Times have changed from the 1960's when doctors overwhelmingly opposed Medicare and Medicaid. A new poll reported in the New England Journal of Medicine found that over 60% of doctors favor some sort of public option, and another 10% favor a single payer system, for a total of nearly three quarters of physicians polled who would just as soon have the government pay people's medical bills rather than have to deal with private insurance companies. This is somewhat surprising, given how much doctors complain about Medicare and Medicaid reimbursement rates.
So who is left that actually prefers dealing with the complexity of private insurance companies? Maybe 40% of the public, who are either satisfied with the current system, or who have bought into the political or ideological arguments against change. Oh yes, and the private insurance companies themselves, who have funded the opposition. But doctors, the one group that people might expect to oppose reform based on their own financial interests, cannot be counted upon any longer as opponents of the drive to simplify our Rube Goldberg-designed system of health insurance.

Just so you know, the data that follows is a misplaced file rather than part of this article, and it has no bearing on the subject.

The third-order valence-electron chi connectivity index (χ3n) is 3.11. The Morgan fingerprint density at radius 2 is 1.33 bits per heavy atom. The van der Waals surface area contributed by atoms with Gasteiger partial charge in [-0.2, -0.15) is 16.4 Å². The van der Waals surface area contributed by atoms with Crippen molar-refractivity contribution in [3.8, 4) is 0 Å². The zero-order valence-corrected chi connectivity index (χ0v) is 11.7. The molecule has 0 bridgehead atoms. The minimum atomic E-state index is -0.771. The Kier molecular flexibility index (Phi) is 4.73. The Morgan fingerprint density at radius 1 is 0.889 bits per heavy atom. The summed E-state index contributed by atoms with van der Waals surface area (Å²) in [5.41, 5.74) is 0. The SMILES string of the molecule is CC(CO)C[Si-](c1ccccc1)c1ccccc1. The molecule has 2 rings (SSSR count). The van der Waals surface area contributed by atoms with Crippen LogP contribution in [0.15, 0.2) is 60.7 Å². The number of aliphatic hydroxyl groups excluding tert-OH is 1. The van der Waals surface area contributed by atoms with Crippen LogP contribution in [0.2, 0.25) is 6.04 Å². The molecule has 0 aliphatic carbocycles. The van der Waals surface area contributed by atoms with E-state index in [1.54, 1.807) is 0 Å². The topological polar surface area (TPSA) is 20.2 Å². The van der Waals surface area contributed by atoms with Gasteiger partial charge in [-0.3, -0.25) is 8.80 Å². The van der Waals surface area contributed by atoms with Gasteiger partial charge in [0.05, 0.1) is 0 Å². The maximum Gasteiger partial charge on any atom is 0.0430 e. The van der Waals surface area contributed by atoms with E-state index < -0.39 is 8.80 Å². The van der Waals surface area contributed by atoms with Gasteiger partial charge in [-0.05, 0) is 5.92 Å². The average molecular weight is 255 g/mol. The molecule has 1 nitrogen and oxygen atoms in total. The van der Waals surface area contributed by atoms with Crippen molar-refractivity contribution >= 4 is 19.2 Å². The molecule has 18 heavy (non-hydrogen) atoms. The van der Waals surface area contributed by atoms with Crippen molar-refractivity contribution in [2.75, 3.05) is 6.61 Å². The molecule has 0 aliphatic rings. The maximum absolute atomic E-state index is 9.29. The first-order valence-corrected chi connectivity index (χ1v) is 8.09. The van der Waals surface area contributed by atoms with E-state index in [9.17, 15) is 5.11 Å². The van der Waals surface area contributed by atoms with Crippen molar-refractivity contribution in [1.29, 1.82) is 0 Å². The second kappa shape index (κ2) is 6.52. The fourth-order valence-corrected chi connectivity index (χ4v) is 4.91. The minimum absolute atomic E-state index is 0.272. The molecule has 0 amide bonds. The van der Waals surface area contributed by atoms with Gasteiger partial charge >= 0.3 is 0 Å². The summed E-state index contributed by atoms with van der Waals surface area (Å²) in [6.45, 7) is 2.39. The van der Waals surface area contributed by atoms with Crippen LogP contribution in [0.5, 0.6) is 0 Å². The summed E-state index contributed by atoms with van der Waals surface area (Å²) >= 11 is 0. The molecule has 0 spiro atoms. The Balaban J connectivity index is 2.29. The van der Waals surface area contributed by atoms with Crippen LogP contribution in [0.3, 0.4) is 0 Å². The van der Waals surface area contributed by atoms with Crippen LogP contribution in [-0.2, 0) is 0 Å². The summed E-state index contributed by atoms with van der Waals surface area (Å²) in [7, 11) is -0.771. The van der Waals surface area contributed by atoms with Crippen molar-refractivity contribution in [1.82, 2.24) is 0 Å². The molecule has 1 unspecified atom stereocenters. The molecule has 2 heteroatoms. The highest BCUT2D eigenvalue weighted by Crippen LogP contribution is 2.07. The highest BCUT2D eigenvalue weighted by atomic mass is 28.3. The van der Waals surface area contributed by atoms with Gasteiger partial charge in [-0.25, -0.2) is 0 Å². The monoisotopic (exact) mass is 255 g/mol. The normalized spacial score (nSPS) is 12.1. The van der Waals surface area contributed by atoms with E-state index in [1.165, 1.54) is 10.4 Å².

I'm still not suggesting that the public option should necessarily be a do-or-die issue for proponents of reform. There are a lot of other important things that need to be fixed in our health care system, and adding a public option is not the only way to fix those problems. The debate over the public option has also drawn attention away from other worthwhile reforms. It is still worth pointing out, though, that opposition to the public option seems a lot stronger in Congress than it is among the public at large, or among the medical profession. So you have to wonder whose interests these opponents are protecting.